However – and this is tricky – the apartment itself might still get an abatement for spring 2018 even if it was bought after January 5, 2017. “It’s based on the seller’s status,” Schmitt says. “Let’s say they were primary residents, and the city gave an abatement which comes out in 2018,” the year after the apartment was sold. “Now let’s say the buyer is not the primary resident. The buyer will receive that abatement [in spring 2018] based on the seller’s status. But it’ll disappear next year when the city updates its records. So the buyer gets the abatement the first year, but not the next year” – since he or she is not the primary resident – “and they call and ask, ‘Why didn’t I get the abatement?’ It uses up a lot of our time” to explain.

Conversely, if the seller was ineligible and the buyer is eligible, the buyer won’t get the abatement the first year. “The buyer will say, ‘But this is my primary residence’ And you have to explain that since they bought it after January 5, the first year [of abatements] is based upon the seller’s status. And if it wasn’t the seller’s primary residence, you won’t get the abatement till the following year.”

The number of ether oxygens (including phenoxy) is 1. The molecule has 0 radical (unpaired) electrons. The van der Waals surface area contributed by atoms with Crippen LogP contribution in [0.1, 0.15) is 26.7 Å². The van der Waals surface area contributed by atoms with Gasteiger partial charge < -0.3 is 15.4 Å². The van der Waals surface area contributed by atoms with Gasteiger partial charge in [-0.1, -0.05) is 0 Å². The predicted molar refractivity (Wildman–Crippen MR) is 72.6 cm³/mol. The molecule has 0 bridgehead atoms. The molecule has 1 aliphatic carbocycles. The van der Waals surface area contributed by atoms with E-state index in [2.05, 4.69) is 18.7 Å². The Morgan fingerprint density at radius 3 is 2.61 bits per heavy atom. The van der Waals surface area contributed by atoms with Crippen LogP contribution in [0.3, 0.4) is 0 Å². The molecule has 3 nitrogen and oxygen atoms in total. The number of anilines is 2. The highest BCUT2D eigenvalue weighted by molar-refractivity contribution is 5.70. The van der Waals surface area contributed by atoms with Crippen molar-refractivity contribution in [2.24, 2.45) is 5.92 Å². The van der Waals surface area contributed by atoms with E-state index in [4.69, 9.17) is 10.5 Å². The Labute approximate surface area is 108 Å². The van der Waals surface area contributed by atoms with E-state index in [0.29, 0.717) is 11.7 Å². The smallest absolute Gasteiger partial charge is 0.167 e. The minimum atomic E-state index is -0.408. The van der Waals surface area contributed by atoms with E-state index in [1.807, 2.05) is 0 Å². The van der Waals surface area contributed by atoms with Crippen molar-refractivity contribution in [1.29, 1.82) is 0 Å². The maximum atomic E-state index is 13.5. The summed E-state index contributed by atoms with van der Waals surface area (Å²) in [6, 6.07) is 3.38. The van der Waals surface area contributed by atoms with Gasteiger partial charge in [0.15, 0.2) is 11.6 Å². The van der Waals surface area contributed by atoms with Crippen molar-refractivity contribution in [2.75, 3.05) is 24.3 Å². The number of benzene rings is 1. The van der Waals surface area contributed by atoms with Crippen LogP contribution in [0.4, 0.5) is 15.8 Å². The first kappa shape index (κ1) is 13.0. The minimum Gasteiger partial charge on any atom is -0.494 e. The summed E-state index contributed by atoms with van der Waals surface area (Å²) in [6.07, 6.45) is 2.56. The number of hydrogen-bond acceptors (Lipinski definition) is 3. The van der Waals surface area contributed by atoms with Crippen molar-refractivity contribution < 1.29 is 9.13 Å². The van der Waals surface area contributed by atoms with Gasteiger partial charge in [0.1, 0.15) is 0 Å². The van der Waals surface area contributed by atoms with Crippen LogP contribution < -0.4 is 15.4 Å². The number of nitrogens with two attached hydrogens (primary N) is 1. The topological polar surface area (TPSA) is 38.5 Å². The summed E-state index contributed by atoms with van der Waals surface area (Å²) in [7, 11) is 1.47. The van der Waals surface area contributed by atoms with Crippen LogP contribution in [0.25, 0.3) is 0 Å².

Will this new condo-abatement certification task continue to be required of managing agents? The industry is pushing back. “A couple of groups that we’re members of – the Council of New York Cooperatives & Condominiums and the Real Estate Board of New York – have been in communication with the Department of Finance,” DePaola says. “Those efforts led to the extension of the [2016-17 tax year’s] February 15 deadline to March 10. But that’s very little relief since the overall process is so flawed.”

But at the least the DOF seems willing to listen. “The Department of Finance has engaged building managers and industry groups as we have transitioned to the online filing process,” says the DOF spokesman, “and will continue to consider any changes within the law that may make the co-op/condo abatement process more effective and efficient.”

Abatement percentages  
Average Assessed Value Benefit Amount Per Year
$50,000 or less 28.1%
$50,001 - $55,000 25.2%
$55,001 - $60,000 22.5%
$60,001 and above 17.5%


Source: NYC DOF